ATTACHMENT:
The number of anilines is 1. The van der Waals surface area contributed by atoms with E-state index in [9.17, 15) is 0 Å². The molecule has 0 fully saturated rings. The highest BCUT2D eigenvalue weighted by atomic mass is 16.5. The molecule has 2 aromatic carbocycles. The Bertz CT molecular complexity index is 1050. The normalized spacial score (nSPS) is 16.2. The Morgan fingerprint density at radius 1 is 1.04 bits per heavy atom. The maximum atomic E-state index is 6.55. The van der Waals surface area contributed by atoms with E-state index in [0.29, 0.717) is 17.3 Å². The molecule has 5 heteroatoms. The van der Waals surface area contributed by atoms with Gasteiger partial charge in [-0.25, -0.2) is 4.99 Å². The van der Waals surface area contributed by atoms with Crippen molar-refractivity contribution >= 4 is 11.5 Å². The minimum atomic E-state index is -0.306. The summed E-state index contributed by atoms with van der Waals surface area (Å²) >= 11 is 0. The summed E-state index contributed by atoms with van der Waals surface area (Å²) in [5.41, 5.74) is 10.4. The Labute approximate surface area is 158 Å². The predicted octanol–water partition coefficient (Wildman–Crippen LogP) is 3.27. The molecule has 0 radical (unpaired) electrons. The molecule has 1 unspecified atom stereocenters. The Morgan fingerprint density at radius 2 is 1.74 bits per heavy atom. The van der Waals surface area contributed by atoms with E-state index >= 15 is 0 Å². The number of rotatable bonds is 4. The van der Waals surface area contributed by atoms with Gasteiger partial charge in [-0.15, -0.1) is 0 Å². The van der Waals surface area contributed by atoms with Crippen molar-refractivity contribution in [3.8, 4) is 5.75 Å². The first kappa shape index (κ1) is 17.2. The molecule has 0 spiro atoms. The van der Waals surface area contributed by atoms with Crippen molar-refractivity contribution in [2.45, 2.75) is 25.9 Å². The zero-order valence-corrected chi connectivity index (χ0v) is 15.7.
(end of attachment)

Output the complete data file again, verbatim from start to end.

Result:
The number of anilines is 1. The van der Waals surface area contributed by atoms with E-state index in [9.17, 15) is 0 Å². The molecule has 0 fully saturated rings. The highest BCUT2D eigenvalue weighted by atomic mass is 16.5. The molecule has 2 aromatic carbocycles. The Bertz CT molecular complexity index is 1050. The normalized spacial score (nSPS) is 16.2. The Morgan fingerprint density at radius 1 is 1.04 bits per heavy atom. The maximum atomic E-state index is 6.55. The van der Waals surface area contributed by atoms with E-state index in [0.29, 0.717) is 17.3 Å². The molecule has 5 heteroatoms. The van der Waals surface area contributed by atoms with Gasteiger partial charge in [-0.25, -0.2) is 4.99 Å². The van der Waals surface area contributed by atoms with Crippen molar-refractivity contribution >= 4 is 11.5 Å². The minimum atomic E-state index is -0.306. The summed E-state index contributed by atoms with van der Waals surface area (Å²) >= 11 is 0. The summed E-state index contributed by atoms with van der Waals surface area (Å²) in [5.41, 5.74) is 10.4. The Labute approximate surface area is 158 Å². The predicted octanol–water partition coefficient (Wildman–Crippen LogP) is 3.27. The molecule has 0 radical (unpaired) electrons. The molecule has 1 unspecified atom stereocenters. The Morgan fingerprint density at radius 2 is 1.74 bits per heavy atom. The van der Waals surface area contributed by atoms with E-state index >= 15 is 0 Å². The number of rotatable bonds is 4. The van der Waals surface area contributed by atoms with Gasteiger partial charge in [-0.15, -0.1) is 0 Å². The van der Waals surface area contributed by atoms with Crippen molar-refractivity contribution in [3.8, 4) is 5.75 Å². The first kappa shape index (κ1) is 17.2. The molecule has 0 spiro atoms. The van der Waals surface area contributed by atoms with Crippen molar-refractivity contribution in [2.45, 2.75) is 25.9 Å². The zero-order valence-corrected chi connectivity index (χ0v) is 15.7.